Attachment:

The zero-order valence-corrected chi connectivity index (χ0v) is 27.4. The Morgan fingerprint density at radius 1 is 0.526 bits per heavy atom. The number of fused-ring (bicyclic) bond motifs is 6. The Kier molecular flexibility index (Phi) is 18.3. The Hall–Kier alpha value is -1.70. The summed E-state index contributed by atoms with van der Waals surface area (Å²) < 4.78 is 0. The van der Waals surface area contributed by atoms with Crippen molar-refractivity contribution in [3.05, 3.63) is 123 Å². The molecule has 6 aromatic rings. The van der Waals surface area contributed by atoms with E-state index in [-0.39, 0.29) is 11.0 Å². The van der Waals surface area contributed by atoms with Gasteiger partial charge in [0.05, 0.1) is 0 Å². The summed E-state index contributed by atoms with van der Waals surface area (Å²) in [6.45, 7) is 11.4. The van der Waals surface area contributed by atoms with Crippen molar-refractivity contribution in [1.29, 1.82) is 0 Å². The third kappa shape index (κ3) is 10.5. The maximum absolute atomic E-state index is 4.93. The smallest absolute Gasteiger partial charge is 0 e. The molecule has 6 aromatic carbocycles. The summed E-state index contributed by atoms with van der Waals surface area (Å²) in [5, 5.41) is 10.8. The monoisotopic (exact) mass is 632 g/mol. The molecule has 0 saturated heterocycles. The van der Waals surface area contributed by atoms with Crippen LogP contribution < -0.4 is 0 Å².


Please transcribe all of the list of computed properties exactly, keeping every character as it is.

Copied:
The zero-order valence-corrected chi connectivity index (χ0v) is 27.4. The Morgan fingerprint density at radius 1 is 0.526 bits per heavy atom. The number of fused-ring (bicyclic) bond motifs is 6. The Kier molecular flexibility index (Phi) is 18.3. The Hall–Kier alpha value is -1.70. The summed E-state index contributed by atoms with van der Waals surface area (Å²) < 4.78 is 0. The van der Waals surface area contributed by atoms with Crippen molar-refractivity contribution in [3.05, 3.63) is 123 Å². The molecule has 6 aromatic rings. The van der Waals surface area contributed by atoms with E-state index in [-0.39, 0.29) is 11.0 Å². The van der Waals surface area contributed by atoms with Gasteiger partial charge in [0.05, 0.1) is 0 Å². The summed E-state index contributed by atoms with van der Waals surface area (Å²) in [6.45, 7) is 11.4. The van der Waals surface area contributed by atoms with Crippen molar-refractivity contribution in [1.29, 1.82) is 0 Å². The third kappa shape index (κ3) is 10.5. The maximum absolute atomic E-state index is 4.93. The smallest absolute Gasteiger partial charge is 0 e. The molecule has 6 aromatic carbocycles. The summed E-state index contributed by atoms with van der Waals surface area (Å²) in [5, 5.41) is 10.8. The monoisotopic (exact) mass is 632 g/mol. The molecule has 0 saturated heterocycles. The van der Waals surface area contributed by atoms with Crippen LogP contribution < -0.4 is 0 Å².